Types of Childcare Centres in Singapore

For most parents, choosing a childcare centre is one of the challenges of parenting a young child. Education is quite competitive. Getting a facility that does more than minding a child is critical, especially for kiasu parents. A child’s education can start at any time, and some childcare centres use preparation for preschool as a marketing strategy to attract more parents.

Although childcare centres in Singapore have different mandates, ranging from infant and childcare, to transition to preschool, there are different types. New parents need to know if they are making the right choice after analyzing the different types.

Premium Childcare Centres

Premium childcare centre in Singapore tend to market themselves as doing more than care for your child. There are promises of additional services that may not be available in other childcare centres. For example, some offer bilingual classes. Young children can learn many languages, especially when taught at an early age. Some parents believe premium childcare centres give children the foundation to learn various dialects that are likely to be beneficial later in life.

Other lessons include creative learning and art classes that capture a child’s imagination. Babies are born with a clean slate. This explains the innovative ways in which children phrase their questions and out of this world imaginations that an adult cannot conceptualize.

Some of these childcare centres have advanced levels of learning which means parents don’t need to look for a school when the time comes to go to preschool. It isn’t easy to gain admission to some of these schools. Starting with the childcare centre gives parents an advantage of entry over children coming from outside.

The teacher to student ratio in premium childcare centres is also significantly lower than other centres. This ensures the child gets better attention, which subsequently reduces possibilities of accidents, which is sometimes unavoidable with little children.

Although the services offered by premium childcare centres are attractive, the cost of care is prohibitive for some parents. In some cases, the charge is almost double that of other centres. This helps the administration to control student populations, especially if they don’t have enough space for more children, or are not in a position to hire more teachers and minders to care for a large number of children.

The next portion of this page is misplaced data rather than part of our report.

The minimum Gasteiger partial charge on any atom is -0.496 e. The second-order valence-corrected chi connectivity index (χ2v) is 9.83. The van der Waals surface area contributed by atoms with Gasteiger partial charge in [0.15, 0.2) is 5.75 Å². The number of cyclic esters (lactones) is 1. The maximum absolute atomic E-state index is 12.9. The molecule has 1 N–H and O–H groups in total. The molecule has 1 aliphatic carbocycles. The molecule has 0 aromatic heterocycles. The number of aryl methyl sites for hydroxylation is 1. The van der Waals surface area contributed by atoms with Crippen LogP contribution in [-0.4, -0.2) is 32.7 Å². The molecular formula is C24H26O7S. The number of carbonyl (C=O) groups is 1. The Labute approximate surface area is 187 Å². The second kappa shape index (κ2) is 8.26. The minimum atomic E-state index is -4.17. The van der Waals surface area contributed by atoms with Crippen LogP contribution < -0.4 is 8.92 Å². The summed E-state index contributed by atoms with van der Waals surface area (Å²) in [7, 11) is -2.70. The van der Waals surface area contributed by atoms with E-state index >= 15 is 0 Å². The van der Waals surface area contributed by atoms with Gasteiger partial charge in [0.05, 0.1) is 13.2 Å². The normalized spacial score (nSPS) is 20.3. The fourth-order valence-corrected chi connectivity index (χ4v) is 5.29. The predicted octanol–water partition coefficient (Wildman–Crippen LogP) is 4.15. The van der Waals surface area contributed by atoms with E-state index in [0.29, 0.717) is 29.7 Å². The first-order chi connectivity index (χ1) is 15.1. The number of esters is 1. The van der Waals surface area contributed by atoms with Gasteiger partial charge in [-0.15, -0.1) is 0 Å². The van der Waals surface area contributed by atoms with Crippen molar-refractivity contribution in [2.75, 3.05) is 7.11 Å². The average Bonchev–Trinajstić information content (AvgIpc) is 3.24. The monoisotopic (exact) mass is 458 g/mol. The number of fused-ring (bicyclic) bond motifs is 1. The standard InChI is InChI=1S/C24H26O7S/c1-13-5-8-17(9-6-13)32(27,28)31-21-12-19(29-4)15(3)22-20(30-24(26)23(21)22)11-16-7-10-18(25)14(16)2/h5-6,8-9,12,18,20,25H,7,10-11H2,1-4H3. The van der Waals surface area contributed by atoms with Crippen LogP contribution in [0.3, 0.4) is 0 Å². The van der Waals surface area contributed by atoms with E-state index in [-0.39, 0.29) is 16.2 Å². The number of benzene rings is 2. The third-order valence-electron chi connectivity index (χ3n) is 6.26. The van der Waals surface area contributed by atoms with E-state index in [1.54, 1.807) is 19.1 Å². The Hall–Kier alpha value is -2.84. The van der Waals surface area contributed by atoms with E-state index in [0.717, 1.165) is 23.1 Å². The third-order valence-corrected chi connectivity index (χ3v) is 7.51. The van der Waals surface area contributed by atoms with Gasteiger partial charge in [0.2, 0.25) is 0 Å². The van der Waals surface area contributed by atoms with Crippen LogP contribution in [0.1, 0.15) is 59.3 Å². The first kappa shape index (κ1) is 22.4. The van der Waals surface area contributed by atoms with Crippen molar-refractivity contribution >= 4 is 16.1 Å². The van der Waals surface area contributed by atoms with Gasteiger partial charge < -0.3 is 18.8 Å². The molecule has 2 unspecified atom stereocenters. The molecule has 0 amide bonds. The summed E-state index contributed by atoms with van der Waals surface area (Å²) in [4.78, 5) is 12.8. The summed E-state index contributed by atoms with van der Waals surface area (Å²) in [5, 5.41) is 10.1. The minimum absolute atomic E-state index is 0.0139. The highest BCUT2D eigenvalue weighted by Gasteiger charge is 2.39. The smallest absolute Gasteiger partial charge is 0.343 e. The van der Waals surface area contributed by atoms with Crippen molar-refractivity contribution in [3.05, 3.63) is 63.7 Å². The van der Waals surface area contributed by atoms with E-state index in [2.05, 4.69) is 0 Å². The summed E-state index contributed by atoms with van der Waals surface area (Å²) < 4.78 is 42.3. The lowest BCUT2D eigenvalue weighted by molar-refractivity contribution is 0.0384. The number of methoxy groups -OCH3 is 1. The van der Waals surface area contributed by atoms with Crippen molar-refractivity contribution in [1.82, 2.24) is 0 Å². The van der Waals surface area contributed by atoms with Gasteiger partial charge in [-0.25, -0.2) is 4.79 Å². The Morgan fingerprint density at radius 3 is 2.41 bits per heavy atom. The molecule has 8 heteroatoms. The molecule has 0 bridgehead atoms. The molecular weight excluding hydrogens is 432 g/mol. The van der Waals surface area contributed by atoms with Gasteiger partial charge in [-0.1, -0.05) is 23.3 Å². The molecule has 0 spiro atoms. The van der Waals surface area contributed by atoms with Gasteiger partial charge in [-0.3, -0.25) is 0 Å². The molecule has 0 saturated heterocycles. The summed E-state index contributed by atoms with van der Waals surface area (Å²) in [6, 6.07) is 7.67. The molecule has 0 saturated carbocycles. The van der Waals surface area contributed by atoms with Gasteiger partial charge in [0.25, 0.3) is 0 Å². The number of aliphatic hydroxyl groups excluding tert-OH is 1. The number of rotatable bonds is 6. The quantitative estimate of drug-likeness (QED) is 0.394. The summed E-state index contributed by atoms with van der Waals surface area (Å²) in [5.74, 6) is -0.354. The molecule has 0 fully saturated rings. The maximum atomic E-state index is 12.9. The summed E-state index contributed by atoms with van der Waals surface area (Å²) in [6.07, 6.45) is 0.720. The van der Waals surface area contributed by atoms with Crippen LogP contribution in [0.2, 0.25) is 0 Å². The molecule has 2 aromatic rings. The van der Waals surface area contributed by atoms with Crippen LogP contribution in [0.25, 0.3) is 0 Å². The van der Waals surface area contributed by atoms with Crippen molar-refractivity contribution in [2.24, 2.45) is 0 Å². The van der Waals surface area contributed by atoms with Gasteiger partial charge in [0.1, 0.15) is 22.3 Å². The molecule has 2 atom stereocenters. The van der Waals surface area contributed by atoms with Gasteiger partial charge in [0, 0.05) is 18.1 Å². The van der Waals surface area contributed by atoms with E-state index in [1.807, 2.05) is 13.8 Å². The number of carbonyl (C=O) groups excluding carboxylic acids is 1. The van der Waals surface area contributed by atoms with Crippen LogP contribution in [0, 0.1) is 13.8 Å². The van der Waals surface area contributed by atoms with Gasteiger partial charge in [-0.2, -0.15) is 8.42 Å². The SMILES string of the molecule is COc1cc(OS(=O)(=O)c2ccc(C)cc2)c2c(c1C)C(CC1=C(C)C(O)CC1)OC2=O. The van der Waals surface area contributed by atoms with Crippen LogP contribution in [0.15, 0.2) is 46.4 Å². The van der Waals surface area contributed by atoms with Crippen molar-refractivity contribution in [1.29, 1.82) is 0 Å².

Anchor Operators

These are private-run centres that are quite similar to premium childcare centres. The only difference is these facilities receive financial support from MSF (Ministry of Social and Family Development). This is done to ensure children get quality care at affordable rates. Anchor operators have to maintain a fixed monthly price to continue receiving funding from the government.

The Anchor Operator Scheme was initiated in 2009 and has since been modified to accommodate the changing economic situation in Singapore. The current monthly fee cap is $770 for full-day child care, $1,275 for full-day infant care, and $160 for kindergarten. These charges exclude the Goods and Services Tax (GST). These rates are much lower than what premium centres charge, which can sometimes go beyond $2000 for full-day child care.

To continue to get funding, Anchor Operators have to commit to improving early childhood care and support professional development and career advancement for the caregivers and teachers.

Partner Operators

Partner Operators childcare centres are similar to Anchor Operators. The only difference if the monthly rate. While Anchor Operators cap their monthly price to $770 for full-day child care, Partner Operators cap between $856 and $1,498. This scheme is designed to support small and mid-size childcare operations in Singapore. The aim is to encourage higher enrolment and growth of these facilities by keeping childcare rates as low as possible.

These are the main types of childcare centres in Singapore. Although the focus of these centres has been the cost, government-supported facilities are also encouraged to compete with private centres by providing essential services, albeit at a lower rate. Knowing the differences between the childcare centres will also help parents to understand why there is a massive discrepancy in the pricing of childcare in Singapore.

About Hailey Newman

Hailey Newman is a 35-year-old intelligence researcher who enjoys meditation, going to the movies and reading up news. She is considerate and careful, but can also be very stingy and a bit grumpy.
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